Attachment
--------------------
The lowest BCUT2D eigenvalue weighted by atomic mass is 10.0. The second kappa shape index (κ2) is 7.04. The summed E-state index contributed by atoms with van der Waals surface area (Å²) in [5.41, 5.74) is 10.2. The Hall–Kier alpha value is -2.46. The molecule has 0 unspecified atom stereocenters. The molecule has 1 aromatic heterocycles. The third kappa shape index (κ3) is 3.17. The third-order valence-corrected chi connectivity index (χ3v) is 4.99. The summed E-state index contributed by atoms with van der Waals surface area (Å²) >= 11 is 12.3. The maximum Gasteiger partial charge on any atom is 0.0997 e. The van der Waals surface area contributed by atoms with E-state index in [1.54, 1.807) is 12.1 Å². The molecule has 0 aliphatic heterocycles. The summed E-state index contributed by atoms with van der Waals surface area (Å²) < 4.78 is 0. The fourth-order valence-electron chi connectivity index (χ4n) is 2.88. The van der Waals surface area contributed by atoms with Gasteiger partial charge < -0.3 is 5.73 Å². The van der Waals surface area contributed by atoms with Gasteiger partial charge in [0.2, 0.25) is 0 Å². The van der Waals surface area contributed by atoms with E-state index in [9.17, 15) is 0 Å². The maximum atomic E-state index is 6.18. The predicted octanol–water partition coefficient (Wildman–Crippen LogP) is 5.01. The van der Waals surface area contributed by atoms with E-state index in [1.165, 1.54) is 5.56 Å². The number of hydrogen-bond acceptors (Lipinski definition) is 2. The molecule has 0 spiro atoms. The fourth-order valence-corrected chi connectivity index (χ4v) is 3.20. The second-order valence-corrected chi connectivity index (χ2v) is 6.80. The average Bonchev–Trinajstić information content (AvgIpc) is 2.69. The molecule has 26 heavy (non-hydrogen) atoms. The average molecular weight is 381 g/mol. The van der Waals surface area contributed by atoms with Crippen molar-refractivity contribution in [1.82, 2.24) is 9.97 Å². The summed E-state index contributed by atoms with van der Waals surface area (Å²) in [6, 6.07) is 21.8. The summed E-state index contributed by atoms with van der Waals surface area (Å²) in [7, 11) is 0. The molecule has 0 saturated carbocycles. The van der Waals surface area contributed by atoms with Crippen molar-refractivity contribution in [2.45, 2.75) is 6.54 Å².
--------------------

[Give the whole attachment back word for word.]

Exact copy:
The lowest BCUT2D eigenvalue weighted by atomic mass is 10.0. The second kappa shape index (κ2) is 7.04. The summed E-state index contributed by atoms with van der Waals surface area (Å²) in [5.41, 5.74) is 10.2. The Hall–Kier alpha value is -2.46. The molecule has 0 unspecified atom stereocenters. The molecule has 1 aromatic heterocycles. The third kappa shape index (κ3) is 3.17. The third-order valence-corrected chi connectivity index (χ3v) is 4.99. The summed E-state index contributed by atoms with van der Waals surface area (Å²) >= 11 is 12.3. The maximum Gasteiger partial charge on any atom is 0.0997 e. The van der Waals surface area contributed by atoms with E-state index in [1.54, 1.807) is 12.1 Å². The molecule has 0 aliphatic heterocycles. The summed E-state index contributed by atoms with van der Waals surface area (Å²) < 4.78 is 0. The fourth-order valence-electron chi connectivity index (χ4n) is 2.88. The van der Waals surface area contributed by atoms with Gasteiger partial charge < -0.3 is 5.73 Å². The van der Waals surface area contributed by atoms with Gasteiger partial charge in [0.2, 0.25) is 0 Å². The van der Waals surface area contributed by atoms with E-state index in [9.17, 15) is 0 Å². The maximum atomic E-state index is 6.18. The predicted octanol–water partition coefficient (Wildman–Crippen LogP) is 5.01. The van der Waals surface area contributed by atoms with E-state index in [1.165, 1.54) is 5.56 Å². The number of hydrogen-bond acceptors (Lipinski definition) is 2. The molecule has 0 spiro atoms. The fourth-order valence-corrected chi connectivity index (χ4v) is 3.20. The second-order valence-corrected chi connectivity index (χ2v) is 6.80. The average Bonchev–Trinajstić information content (AvgIpc) is 2.69. The molecule has 26 heavy (non-hydrogen) atoms. The average molecular weight is 381 g/mol. The van der Waals surface area contributed by atoms with Crippen molar-refractivity contribution in [1.82, 2.24) is 9.97 Å². The summed E-state index contributed by atoms with van der Waals surface area (Å²) in [6, 6.07) is 21.8. The summed E-state index contributed by atoms with van der Waals surface area (Å²) in [7, 11) is 0. The molecule has 0 saturated carbocycles. The van der Waals surface area contributed by atoms with Crippen molar-refractivity contribution in [2.45, 2.75) is 6.54 Å².